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Front brakes, how hard to service them?

Discussion in 'Technical Chat' started by ZMan2k2, Mar 29, 2013.

  1. Mar 29, 2013 at 1:59 PM
    #1
    ZMan2k2

    ZMan2k2 [OP] Well-Known Member

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    So I did my 90k service today, and noticed that I'm almost to the wear clips on my front brakes. My rears still have plenty of meat on them, so it's just the front that I need to worry about. How hard is it to swap the front pads and rotors? Should I go OEM, or would an upgrade be in order? EBC pads and rotors for example.
     
  2. Mar 29, 2013 at 2:02 PM
    #2
    chris4x4

    chris4x4 With sufficient thrust, pigs fly just fine. Staff Member

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    OEM pads aree the best mix of performance, low dust, and stopping power. Its easy as pie to replace them. Loosen the brake fluid resivoire, Pull the tire off, remove the spring clip, remove 2 pins on the front and back of the caliper, then slide the pads out. Carfully compress the pistons, then insert the new pads. Do one side of the caliper at a time, so as to not have one side of pistons over extend while you are compressing the others in.

    http://www.youtube.com/watch?v=C6mB_YQP0r8
     
  3. Mar 29, 2013 at 2:05 PM
    #3
    Rich91710

    Rich91710 Well-Known Member

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    Stick with OEM.

    I've used EBC on my bike and have not been happy with them.
     
  4. Mar 29, 2013 at 2:07 PM
    #4
    chris4x4

    chris4x4 With sufficient thrust, pigs fly just fine. Staff Member

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    This ^^^

    Remember, "Performance" pads are softer, and will wear out quicker. "Longevity" pads are harder, and can be hard on your rotors. OEM is the best of both worlds.
     
  5. Mar 29, 2013 at 2:15 PM
    #5
    Rich91710

    Rich91710 Well-Known Member

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    And shortcuts.

    EBC specifies the same pad for the front and rear right side of the Vulcan 1600.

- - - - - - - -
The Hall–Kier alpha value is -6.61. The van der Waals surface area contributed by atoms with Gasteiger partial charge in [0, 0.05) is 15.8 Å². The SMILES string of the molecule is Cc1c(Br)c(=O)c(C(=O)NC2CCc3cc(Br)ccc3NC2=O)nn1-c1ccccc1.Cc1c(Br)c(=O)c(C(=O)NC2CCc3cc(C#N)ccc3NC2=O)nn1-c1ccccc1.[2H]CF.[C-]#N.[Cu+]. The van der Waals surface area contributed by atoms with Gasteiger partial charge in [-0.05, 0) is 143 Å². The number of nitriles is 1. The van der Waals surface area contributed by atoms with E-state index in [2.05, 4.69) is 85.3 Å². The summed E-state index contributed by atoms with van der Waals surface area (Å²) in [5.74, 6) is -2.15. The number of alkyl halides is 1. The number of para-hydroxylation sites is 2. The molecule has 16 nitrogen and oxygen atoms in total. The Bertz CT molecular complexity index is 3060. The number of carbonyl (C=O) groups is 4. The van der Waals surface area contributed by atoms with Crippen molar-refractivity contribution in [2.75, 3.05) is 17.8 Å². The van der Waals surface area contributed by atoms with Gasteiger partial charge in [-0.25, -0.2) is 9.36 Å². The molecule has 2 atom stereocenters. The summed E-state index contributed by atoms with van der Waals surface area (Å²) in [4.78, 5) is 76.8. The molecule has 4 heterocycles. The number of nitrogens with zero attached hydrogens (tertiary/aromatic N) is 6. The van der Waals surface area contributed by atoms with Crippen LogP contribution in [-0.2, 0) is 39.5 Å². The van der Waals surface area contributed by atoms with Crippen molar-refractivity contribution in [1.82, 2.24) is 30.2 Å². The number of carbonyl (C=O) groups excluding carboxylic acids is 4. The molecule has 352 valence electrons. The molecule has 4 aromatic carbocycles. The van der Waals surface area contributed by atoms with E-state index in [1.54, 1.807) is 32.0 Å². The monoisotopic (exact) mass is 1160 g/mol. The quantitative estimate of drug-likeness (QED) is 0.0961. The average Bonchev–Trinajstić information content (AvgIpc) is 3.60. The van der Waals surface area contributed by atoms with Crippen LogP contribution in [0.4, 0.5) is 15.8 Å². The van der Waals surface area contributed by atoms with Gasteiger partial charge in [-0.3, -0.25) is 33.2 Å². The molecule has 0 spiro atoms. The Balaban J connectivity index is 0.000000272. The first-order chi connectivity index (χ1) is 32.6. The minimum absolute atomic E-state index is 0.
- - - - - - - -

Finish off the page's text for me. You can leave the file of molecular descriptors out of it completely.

It's a 4mm pad.

    OEM pads have two different part numbers for the front and rear. Front pad is 4mm, rear pad is 9mm.

    The Kawasaki pads lasted 15k. The EBC pads lasted 7k, and were very "grabby"... had a few "oh shit" moments where they locked up. But even though they were "grabby", they didn't stop any better.
    Kawasaki pads were less than $10 more than the EBC pads... $170 vs $150 for the set of 3 pads.
     
  6. Mar 29, 2013 at 2:35 PM
    #6
    ZMan2k2

    ZMan2k2 [OP] Well-Known Member

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    Thanks guys. And thanks chris for the video. So easy a caveman can do it, or me, whichever.:D Time to order me up some new pads.
     
  7. Mar 29, 2013 at 2:48 PM
    #7
    jandrews

    jandrews Carolina Alliance Southwest Region Ambassador

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    Front brakes is much easy. I'm in the middle of drum brake hell with my passenger rear right now. Gotta wait for the dealership to open up tomorrow so I can get new shoes. The old ones got warped when the e-brake lever froze out of place then slipped outside the reaction lever. It was a mess in there...broken return spring, I had to file down the lip of the backing plate so it won't rub and squeal on the drum... to top it off, Autozone gave me the wrong aftermarket brake shoes.

    Only went with them because the dealership was closed today. Returning them in the morning and picking up the OEM stuff.
     
  8. Mar 30, 2013 at 12:04 PM
    #8
    ZMan2k2

    ZMan2k2 [OP] Well-Known Member

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    Thanks to the video, I had the fronts done in 45 min. The pins were rusted in pretty good, but a brass drift and a hammer fixed that. No shimmy, no squeal, and I have brakes that will last another 90k kms. Thanks again guys.